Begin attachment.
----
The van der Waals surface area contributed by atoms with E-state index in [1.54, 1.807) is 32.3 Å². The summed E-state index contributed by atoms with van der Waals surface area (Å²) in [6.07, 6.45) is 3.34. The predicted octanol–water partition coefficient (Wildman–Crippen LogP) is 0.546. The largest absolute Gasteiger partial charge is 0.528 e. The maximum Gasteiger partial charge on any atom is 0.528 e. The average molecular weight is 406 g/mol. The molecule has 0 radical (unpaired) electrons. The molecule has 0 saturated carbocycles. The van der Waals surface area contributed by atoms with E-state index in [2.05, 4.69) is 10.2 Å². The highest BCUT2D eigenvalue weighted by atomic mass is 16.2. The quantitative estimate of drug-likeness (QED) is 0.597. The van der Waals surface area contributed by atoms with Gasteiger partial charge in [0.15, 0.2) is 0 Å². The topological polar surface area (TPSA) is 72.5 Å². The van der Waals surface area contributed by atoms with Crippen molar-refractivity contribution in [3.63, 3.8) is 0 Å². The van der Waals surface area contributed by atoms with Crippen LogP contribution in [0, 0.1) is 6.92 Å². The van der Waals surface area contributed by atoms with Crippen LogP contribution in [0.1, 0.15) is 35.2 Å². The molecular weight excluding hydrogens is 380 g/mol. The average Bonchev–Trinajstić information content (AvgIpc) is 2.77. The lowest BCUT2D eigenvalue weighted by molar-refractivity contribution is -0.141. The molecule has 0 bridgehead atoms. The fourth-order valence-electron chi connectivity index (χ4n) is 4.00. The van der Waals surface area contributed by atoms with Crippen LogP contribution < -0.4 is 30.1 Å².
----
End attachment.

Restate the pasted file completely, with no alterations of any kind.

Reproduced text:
The van der Waals surface area contributed by atoms with E-state index in [1.54, 1.807) is 32.3 Å². The summed E-state index contributed by atoms with van der Waals surface area (Å²) in [6.07, 6.45) is 3.34. The predicted octanol–water partition coefficient (Wildman–Crippen LogP) is 0.546. The largest absolute Gasteiger partial charge is 0.528 e. The maximum Gasteiger partial charge on any atom is 0.528 e. The average molecular weight is 406 g/mol. The molecule has 0 radical (unpaired) electrons. The molecule has 0 saturated carbocycles. The van der Waals surface area contributed by atoms with E-state index in [2.05, 4.69) is 10.2 Å². The highest BCUT2D eigenvalue weighted by atomic mass is 16.2. The quantitative estimate of drug-likeness (QED) is 0.597. The van der Waals surface area contributed by atoms with Gasteiger partial charge in [0.15, 0.2) is 0 Å². The topological polar surface area (TPSA) is 72.5 Å². The van der Waals surface area contributed by atoms with Crippen molar-refractivity contribution in [3.63, 3.8) is 0 Å². The van der Waals surface area contributed by atoms with Crippen LogP contribution in [0, 0.1) is 6.92 Å². The van der Waals surface area contributed by atoms with Crippen LogP contribution in [0.1, 0.15) is 35.2 Å². The molecular weight excluding hydrogens is 380 g/mol. The average Bonchev–Trinajstić information content (AvgIpc) is 2.77. The lowest BCUT2D eigenvalue weighted by molar-refractivity contribution is -0.141. The molecule has 0 bridgehead atoms. The fourth-order valence-electron chi connectivity index (χ4n) is 4.00. The van der Waals surface area contributed by atoms with Crippen LogP contribution < -0.4 is 30.1 Å².